Accordingly, it is an object of the present invention to provide a novel bidirectional fluid control valve which utilizes pressure to increase the seal established between the closure member and the flow passage responsive to pressurized flow in either direction.
Other objects and advantages of the present invention will become apparent from the following portion of this specification and from the accompanying drawings which illustrate in accordance with the mandate of the patent statutes presently preferred embodiments incorporating the principles of the invention.
Referring to the drawings:
FIG. 1 is an elevational view of a closed butterfly valve made in accordance with the teachings of the present invention;
FIG. 2 is a sectional view taken along the line 2--2 of FIG. 1;
FIG. 3 is a perspective enlarged view partially in section of the seal illustrated in FIG. 2;
FIG. 4 is an enlarged cross-sectional view of a portion of the valve illustrated in FIG. 2 in a neutral (zero fluid pressure) condition;
FIG. 5 is a sectional view similar to that of FIG. 4 showing another embodiment of the invention;
FIG. 6 is an enlarged view illustrating a portion of the valve shown in FIG. 4;
FIG. 7 is a view similar to that of FIG. 6, illustrating the deflection of the valve seat in a prior art valve seat channel, and
FIG. 8 is a view similar to that of FIG. 7, illustrating the valve seat at a high pressure condition.
Referring to FIGS. 1 and 2, a valve is illustrated which includes a valve body or housing 10 having a generally cylindrical flow passage 12. Disposed at right angles to the flow passage 12 is a generally cylindrical bore 14 which extends completely through the housing and which receives a bushing 48. The housing includes a generally planar annular seal retention surface 16 and a continuous generally planar annular retainer mounting surface 18. Four holes 20 are provided in the housing to accommodate bolts in a customary manner to secure the valve to pipe flanges (not shown) which mate with the housing flanges 22, 24. The uppermost portion of the housing includes a generally planar plate mounting surface 26.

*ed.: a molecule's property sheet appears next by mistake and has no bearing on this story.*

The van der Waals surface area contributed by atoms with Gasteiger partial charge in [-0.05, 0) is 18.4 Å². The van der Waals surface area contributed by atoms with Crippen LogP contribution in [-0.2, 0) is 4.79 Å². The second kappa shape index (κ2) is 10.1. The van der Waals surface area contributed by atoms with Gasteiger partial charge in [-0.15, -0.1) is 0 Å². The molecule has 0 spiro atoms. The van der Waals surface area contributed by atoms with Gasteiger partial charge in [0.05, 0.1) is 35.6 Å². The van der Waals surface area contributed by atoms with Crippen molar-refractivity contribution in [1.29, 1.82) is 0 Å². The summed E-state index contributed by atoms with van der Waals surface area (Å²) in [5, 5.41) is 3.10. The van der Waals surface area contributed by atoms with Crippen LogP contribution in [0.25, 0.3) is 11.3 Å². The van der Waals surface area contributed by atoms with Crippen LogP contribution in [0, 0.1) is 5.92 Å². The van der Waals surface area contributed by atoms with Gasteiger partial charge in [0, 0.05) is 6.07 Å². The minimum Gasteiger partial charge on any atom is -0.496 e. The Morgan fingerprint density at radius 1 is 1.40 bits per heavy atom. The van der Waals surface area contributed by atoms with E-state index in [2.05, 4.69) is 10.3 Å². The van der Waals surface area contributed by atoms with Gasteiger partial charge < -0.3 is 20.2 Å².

Carried within the housing is a shaft and butterfly assembly 28. The butterfly 30 conventionally is generally cylindrical and is provided with one planar face 32 and one oppositely disposed concave face including a central circular portion 36 and concentric annular beveled portion 38 which extends to a ridge 40. The axial thickness of the butterfly is greatest at this ridge 40 with the outer surface thereof 42 which, in the preferred form, is a section of a sphere extending radially outwardly from the ridge 40 to the periphery of the butterfly 44. The butterfly 30 is fixedly mounted on a shaft 46 which is rotatably mounted in the bushing 48.
Positioned in abutting relationship to the annular butterfly valve surface 42 when the butterfly 30 is in the closed position is a seal generally designated by the numeral 50. An annular sealing surface 52 bears against the annular butterfly valve surface 42 to provide the desired seal around the periphery of the butterfly 40. In its preferred form, the seal 50 includes an upper portion 54 and a base portion 55. The upper portion 54 is provided with one annular groove 56 in each face thereof. Annular notches 57 are defined on the opposing edges of the upper portion 54, but the axial dimension or width of the notches 57 are less than the axial dimension or width of the grooves 56 so that a net force will be produced by the controlled fluid when the valve is dead to assist sealing at the surface 52. A notch or groove 59 is provided in the base portion to accommodate an 0-ring 61 best shown in FIG. 4. The valve seat material which has been found most satisfactory is fiber glass reinforced polytetrafluoroethylene fibers. Typically, the size of the annular grooves with this material and the usual application for such valves require a groove having a radius of approximately 0.020 of an inch, an included angle of approximately fifteen degrees and extending at least half the axial width of the face portion 54. The grooves 57 typically will have a radial dimension of approximately 0.025 of an inch and an axial width of approximately 0.050 of an inch. Referring particularly to FIGS. 3 and 4, a clearance is provided between the upper portion 54 of the seal and the walls of the seal receiving channel so that fluid communication will exist between a groove 56 and the flow passage 12 when the butterfly assembly 28 is in the closed position as shown in FIG. 2, regardless of flow direction. The contour of the valve body 10 includes an oblique surface of the housing identified by the numeral 63 in FIG. 4 which allows the seal 50 to move generally axially (1), when the butterfly 30 is rotated or (2), when pressure on the left side of butterfly shaft assembly 28 causes deflection of the shaft 46 toward the right (the normal downstream) side and thereby displacement of the seal 50 to the right as viewed. The axial movement of the seal 50 will correspond to the deflection of the shaft 46 and the deformation of the butterfly to insure cooperation between the normal cooperating surfaces of the butterfly 30 and seal 50.